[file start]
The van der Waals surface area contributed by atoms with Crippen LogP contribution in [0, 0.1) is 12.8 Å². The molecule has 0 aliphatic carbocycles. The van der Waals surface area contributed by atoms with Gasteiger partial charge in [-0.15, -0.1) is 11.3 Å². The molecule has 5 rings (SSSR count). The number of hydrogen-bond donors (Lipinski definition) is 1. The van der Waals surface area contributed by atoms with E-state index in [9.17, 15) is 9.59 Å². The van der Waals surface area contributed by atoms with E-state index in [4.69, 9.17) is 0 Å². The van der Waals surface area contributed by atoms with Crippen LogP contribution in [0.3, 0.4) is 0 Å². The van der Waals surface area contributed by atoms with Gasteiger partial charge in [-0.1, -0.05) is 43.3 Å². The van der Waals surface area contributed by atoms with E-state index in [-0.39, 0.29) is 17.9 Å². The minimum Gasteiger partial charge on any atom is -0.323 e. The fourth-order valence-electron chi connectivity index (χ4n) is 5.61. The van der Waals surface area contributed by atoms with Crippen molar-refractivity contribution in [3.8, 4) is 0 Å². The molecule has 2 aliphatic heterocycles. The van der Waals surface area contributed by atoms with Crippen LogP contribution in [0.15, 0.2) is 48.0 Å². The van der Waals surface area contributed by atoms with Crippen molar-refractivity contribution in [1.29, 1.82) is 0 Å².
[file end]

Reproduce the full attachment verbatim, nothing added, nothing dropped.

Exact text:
The van der Waals surface area contributed by atoms with Crippen LogP contribution in [0, 0.1) is 12.8 Å². The molecule has 0 aliphatic carbocycles. The van der Waals surface area contributed by atoms with Gasteiger partial charge in [-0.15, -0.1) is 11.3 Å². The molecule has 5 rings (SSSR count). The number of hydrogen-bond donors (Lipinski definition) is 1. The van der Waals surface area contributed by atoms with E-state index in [9.17, 15) is 9.59 Å². The van der Waals surface area contributed by atoms with E-state index in [4.69, 9.17) is 0 Å². The van der Waals surface area contributed by atoms with Crippen LogP contribution in [0.3, 0.4) is 0 Å². The van der Waals surface area contributed by atoms with Gasteiger partial charge in [-0.1, -0.05) is 43.3 Å². The van der Waals surface area contributed by atoms with E-state index in [-0.39, 0.29) is 17.9 Å². The minimum Gasteiger partial charge on any atom is -0.323 e. The fourth-order valence-electron chi connectivity index (χ4n) is 5.61. The van der Waals surface area contributed by atoms with Crippen molar-refractivity contribution in [3.8, 4) is 0 Å². The molecule has 2 aliphatic heterocycles. The van der Waals surface area contributed by atoms with Crippen LogP contribution in [0.15, 0.2) is 48.0 Å². The van der Waals surface area contributed by atoms with Crippen molar-refractivity contribution in [1.29, 1.82) is 0 Å².